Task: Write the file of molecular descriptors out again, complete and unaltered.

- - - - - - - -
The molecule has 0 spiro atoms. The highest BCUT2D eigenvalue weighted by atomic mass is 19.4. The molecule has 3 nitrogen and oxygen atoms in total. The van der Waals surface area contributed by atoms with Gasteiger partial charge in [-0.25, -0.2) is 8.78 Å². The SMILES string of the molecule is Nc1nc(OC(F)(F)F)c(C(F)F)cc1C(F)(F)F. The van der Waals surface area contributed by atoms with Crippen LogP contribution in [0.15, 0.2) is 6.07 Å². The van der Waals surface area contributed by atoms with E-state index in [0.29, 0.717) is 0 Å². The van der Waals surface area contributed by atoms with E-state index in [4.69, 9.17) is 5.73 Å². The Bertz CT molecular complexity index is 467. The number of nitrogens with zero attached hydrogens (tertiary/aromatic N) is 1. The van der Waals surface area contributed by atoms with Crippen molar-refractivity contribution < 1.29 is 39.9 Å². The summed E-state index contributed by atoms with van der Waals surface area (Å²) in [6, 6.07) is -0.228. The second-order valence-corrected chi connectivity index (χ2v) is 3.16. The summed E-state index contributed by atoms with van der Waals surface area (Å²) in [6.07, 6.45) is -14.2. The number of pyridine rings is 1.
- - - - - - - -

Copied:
The molecule has 0 spiro atoms. The highest BCUT2D eigenvalue weighted by atomic mass is 19.4. The molecule has 3 nitrogen and oxygen atoms in total. The van der Waals surface area contributed by atoms with Gasteiger partial charge in [-0.25, -0.2) is 8.78 Å². The SMILES string of the molecule is Nc1nc(OC(F)(F)F)c(C(F)F)cc1C(F)(F)F. The van der Waals surface area contributed by atoms with Crippen LogP contribution in [0.15, 0.2) is 6.07 Å². The van der Waals surface area contributed by atoms with E-state index in [0.29, 0.717) is 0 Å². The van der Waals surface area contributed by atoms with E-state index in [4.69, 9.17) is 5.73 Å². The Bertz CT molecular complexity index is 467. The number of nitrogens with zero attached hydrogens (tertiary/aromatic N) is 1. The van der Waals surface area contributed by atoms with Crippen molar-refractivity contribution < 1.29 is 39.9 Å². The summed E-state index contributed by atoms with van der Waals surface area (Å²) in [6, 6.07) is -0.228. The second-order valence-corrected chi connectivity index (χ2v) is 3.16. The summed E-state index contributed by atoms with van der Waals surface area (Å²) in [6.07, 6.45) is -14.2. The number of pyridine rings is 1.